In today’s low-cal, low-fat crazed world, this article title seems simply wrong. But fat has its role in the kitchen and certainly on the grill.
I realize that in today’s low-cal, low-fat crazed world, the above title seems simply wrong. We have been indoctrinated with the understanding that fat is at the root of our dietary woes. Fat is not our friend, but rather our enemy—the diet buster. Indeed, excess fat in the diet can lead to some problems and there are certainly times to eat delicious, low fat foods (i.e. a really well prepared salad in all its glory or perfectly steamed vegetables when they are perfectly fresh and in season). But fat has its role in the kitchen and certainly on the grill.
It makes meat moist. Melted fat gives us the impression of moisture. This is an interesting fact since fat is not water but still makes things taste moist. For a great example how this happens, compare dry toast and toast spread with butter. The melted butter/toast combination is much moister and satisfying.
There are 2 basic types of fat in meat. The fat on the outside of a muscle and the fat on the inside of the muscle. Fat on the outside of the muscle is certainly less important in most instances than fat on the inside. For instance, trimming the fat cap from a steak will not affect the texture or flavor of the steak appreciably one way or the other. At the same time, removing the skin from a chicken breast will remove some fat calories, but at the same time make for a drier result. The fat in the chicken skin bastes the meat as it cooks.
The fat on the inside of the meat is called marbling and is the flecks of fat interspersed among the muscle. As the meat cooks, this fat melts and melts directly in the middle of the muscle. This contributes greatly to the moisture of the finished steak. This also explains why very lean cuts of meat turn dry so quickly—there is simply not enough fat make it moist. This also explains why a prime cut of beef which is laden with marbling is so juicy.
It makes food flavorful. The simple fact here is that fat is inherently flavorful. Chefs throughout history have used fatty ingredients to add a big flavor hit to different recipes. Just think of ingredients like butter, cream, bacon, olive oil, and country ham. In proteins, the more fat, the bigger the flavor. This is true of meats as well as fish. Fatty fish like blue fish, sardines, and mackerel have decidedly impactful flavor profiles. When it comes to poultry, the fattier leg and thigh have more flavor than the breast. In meat, the more fat, the more intense the meaty flavor. In fact, it is the flavor of the fat that makes lamb taste like lamb, beef taste like beef, etc. One criticism of pork in recent years is that in an effort to make pork as lean as possible, too much fat has been bred out of the animal. The result, pork that doesn’t have a rich pork flavor. This is why chefs are increasingly going back to heritage breeds of pig. They are looking for the flavor of years gone by.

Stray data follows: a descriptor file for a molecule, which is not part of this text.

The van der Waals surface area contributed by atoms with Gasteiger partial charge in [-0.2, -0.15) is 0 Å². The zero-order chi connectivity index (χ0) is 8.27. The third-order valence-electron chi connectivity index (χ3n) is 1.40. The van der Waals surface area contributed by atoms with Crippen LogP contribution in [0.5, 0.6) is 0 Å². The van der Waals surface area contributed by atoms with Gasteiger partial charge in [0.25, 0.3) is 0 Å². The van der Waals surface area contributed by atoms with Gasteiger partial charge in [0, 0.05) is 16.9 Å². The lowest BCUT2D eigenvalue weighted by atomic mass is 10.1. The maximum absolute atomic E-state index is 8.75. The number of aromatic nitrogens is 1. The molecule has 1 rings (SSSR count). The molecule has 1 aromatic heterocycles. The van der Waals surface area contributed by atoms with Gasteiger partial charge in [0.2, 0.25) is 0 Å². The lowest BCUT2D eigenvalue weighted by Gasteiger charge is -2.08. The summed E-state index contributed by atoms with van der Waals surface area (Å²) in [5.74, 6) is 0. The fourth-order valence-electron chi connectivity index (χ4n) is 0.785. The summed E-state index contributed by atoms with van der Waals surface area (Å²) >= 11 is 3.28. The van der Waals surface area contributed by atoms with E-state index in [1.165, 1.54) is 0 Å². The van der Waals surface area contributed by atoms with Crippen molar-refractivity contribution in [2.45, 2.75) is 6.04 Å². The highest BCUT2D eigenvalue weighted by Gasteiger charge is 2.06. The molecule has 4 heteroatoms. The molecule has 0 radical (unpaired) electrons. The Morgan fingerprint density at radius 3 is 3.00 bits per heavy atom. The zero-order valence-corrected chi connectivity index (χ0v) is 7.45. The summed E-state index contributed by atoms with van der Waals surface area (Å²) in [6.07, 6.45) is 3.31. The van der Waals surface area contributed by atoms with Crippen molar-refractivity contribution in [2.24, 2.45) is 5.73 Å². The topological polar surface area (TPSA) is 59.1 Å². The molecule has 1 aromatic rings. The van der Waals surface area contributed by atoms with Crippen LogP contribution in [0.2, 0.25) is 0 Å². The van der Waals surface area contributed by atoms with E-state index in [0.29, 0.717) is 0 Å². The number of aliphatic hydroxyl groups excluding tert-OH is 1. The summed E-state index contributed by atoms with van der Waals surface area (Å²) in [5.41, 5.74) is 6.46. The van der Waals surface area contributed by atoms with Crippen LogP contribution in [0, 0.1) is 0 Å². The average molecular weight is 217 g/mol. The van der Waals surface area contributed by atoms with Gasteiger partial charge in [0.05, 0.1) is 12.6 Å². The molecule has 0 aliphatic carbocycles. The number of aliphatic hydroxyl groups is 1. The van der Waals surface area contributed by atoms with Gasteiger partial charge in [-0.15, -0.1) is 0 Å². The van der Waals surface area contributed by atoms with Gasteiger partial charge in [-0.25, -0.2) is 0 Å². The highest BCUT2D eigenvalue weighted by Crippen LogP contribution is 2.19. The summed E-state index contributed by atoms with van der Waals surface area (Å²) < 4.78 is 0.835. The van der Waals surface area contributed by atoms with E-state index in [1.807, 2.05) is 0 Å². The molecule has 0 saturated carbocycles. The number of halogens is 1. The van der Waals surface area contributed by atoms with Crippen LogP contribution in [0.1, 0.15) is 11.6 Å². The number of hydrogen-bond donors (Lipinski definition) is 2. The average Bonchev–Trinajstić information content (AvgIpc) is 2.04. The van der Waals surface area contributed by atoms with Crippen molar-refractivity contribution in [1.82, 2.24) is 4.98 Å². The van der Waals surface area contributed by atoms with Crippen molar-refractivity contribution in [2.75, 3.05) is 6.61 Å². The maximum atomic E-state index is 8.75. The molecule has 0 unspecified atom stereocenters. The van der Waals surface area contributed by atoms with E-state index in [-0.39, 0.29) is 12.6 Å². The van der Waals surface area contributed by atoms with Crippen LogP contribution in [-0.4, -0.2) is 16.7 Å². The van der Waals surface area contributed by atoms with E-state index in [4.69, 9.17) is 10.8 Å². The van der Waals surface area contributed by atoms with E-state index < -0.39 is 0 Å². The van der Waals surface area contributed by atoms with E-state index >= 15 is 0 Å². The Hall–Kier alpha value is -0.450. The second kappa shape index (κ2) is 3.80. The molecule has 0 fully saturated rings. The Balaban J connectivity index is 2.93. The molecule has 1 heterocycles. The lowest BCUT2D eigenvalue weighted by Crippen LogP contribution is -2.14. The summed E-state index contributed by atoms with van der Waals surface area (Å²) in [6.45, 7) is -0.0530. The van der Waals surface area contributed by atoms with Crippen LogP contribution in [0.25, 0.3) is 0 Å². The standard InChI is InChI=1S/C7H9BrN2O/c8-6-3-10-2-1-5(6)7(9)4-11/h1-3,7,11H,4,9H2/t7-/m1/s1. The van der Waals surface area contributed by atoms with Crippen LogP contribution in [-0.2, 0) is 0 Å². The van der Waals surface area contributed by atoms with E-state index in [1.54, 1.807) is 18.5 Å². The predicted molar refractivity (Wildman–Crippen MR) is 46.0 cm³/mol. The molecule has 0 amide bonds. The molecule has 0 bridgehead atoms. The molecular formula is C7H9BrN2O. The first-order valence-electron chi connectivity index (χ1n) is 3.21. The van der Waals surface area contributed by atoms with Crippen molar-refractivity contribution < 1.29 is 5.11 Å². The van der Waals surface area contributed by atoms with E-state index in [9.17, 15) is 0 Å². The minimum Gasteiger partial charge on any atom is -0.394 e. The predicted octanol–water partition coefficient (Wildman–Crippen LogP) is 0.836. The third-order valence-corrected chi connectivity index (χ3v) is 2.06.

It makes meat tenderer. Intramuscular fat (marbling) is scattered throughout the meat. This means that it tends to physically get in the way of the protein strands. The more marbling, the tenderer the meat will be.
It prevents sticking. There are two ways that fat prevents sticking—fat on the outside and fat on the inside. Coating low-fat foods with fat before they hit the grill is essential to prevent sticking. Rubbing vegetables with olive oil improves their flavor and prevents sticking. Coating chicken breasts and especially fish fillets (generously coated!) with oil will help them to not adhere to the grates.
Fat on the inside of the proteins (fish included) help them not stick to the grill as they cook. This is why fatty fish traditionally grill so well and support the rich flavors of the grill. Even though you may want to coat the outside of these fatty fish with some oil, the fat inside the fish will keep them moist, give them a full flavor, and help to prevent sticking.
Fat is your friend is an expression I have heard uttered by many chefs over the year (including me). It has many advantages in the kitchen and is an essential ingredient to be used wisely and appropriately. As with everything from a dietary standpoint, balance is key. There is a time and place for everything—including fat.